Sustainable shopping is growing in popularity around the world. Here in Calgary, Grace Quinn, a personal stylist and vintage reseller, has found what she says is the ideal solution to reduce the harmful effects of fast fashion.

By providing her clients with timeless styles and quality fabrics, Quinn promotes a more sustainable look by sourcing her inventory in an eco-friendly way for her store “all things gq.”

Going back to the start

Quinn started her company as an e-commerce business in 2019 and it quickly grew into a successful secondhand brand. Her distinctive style has drawn eyes since she was young, sparking her idea to create all things gq.  

“Since high school, people have always said, ‘I love your outfit. I wish I could dress like that,’ and I thought I could create a service that could provide people with these outfits,” says Quinn.

Quinn provides a variety of personal styling options in addition to the chic and eco-friendly clothing at the store. She hopes to continue to normalize personal styling for every individual.

“Sustainable styling is a huge gap in the fashion industry. Everyone thinks that styling is a luxury service. I want it to be for everyone, regardless of class, gender, or whatever the case may be,” says Quinn.

The styling services cater to a variety of needs, ranging from style boxes to complete closet overhauls. Quinn’s eye for detail and style has allowed her to become a master of her craft, and she is dedicated to promoting awareness of her styling services. 

Lauryn Heinz, an employee of Quinn’s, says that Quinn is beginning to establish a new narrative around personal styling, making it an experience obtainable to the average person. 

“The nice thing is that she makes it accessible for regular people, and she’s helping you do it sustainably. So it has destigmatized the service which is something that nobody has ever done before,” says Heintz.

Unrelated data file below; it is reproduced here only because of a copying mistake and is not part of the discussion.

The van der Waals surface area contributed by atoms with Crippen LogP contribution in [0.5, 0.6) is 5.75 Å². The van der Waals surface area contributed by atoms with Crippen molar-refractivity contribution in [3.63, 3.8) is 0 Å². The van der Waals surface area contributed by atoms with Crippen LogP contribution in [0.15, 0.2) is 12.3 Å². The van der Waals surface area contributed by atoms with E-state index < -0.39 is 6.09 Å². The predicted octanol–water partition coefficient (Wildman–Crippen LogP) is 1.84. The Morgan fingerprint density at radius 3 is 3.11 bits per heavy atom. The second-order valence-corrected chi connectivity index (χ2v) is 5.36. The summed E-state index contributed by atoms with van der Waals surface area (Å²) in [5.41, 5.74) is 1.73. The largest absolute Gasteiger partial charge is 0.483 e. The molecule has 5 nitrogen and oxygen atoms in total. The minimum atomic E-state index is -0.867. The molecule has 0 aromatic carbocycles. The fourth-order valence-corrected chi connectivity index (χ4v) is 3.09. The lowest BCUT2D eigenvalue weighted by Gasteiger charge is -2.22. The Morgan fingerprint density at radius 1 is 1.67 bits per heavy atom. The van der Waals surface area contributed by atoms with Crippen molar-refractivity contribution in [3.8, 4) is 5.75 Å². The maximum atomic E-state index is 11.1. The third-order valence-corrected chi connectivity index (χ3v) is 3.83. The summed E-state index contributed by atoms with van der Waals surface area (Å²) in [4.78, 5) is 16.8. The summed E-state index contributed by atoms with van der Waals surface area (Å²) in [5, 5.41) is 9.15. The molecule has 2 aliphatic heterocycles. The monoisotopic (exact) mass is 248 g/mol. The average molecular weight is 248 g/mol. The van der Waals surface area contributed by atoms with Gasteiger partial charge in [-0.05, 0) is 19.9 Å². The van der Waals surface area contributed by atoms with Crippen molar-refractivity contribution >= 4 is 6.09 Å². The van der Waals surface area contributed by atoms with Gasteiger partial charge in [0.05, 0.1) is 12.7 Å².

With a passion for helping others look and feel their best, Quinn provides personalized styling solutions that prioritize individual tastes and values. 

Yes, sustainability is fashionable

As an alternative to traditional thrift shopping, vintage-curated stores like Quinn’s have recently gained popularity. By providing the clothing in a more accessible manner, the consumer is able to peruse and purchase vintage clothing, all without the time commitment of rummaging through your local Value Village. 

“I saw an opportunity to find these beautiful items made in Canada, real leathers, real suedes, hearty denim, cotton shirts. The quality in items is nothing compared to what you’re getting now,” says Quinn.

Thanks to social media, vintage reselling has become quite the craze. On TikTok, #ThriftHaul has received more than 2.8 billion views, and notable trends like Y2K fashion and 90s streetwear are coming back into style. Not only is thrifting a trendy way to update your wardrobe, but it also has many positive effects on the environment.

The fast fashion industry saw a major surge in the 1990s when retailers began producing clothing inspired by high-end fashion houses at an unprecedented scale. However, the products that flooded the market were made of poorly sourced, subpar materials. 

As fast fashion gained popularity, the production of quality clothing became increasingly rare, a result of overproduction. SHEIN, fashion nova, and H&M are well-known for releasing hundreds of new styles and collections each week, all while significantly impacting the environment worldwide. 

Living life sustainably 

Quinn dedicates herself to fostering a solid sense of community among her staff and customers at all things gq. 

“She teaches me a lot about my own style and shopping sustainably on my own,” says Heintz.  

Graci Walker, a Calgary teen who frequently browses the vintage racks in Inglewood, believes that thrifting provides a unique opportunity for individuals to express their personal style while also reducing their environmental impact. 

“With thrifting, you can find pieces that you connect with personally, and you find more unique items than you would at the mall,” says Walker. 

Quinn currently has her intimate corner of curated racks in a shared space in Inglewood with Genuine Design and Brillaré, and dreams of opening her own brick-and-mortar one day. With sustainably on her mind and vintage leather boots on her feet, Quinn has big plans for the future of all things gq.

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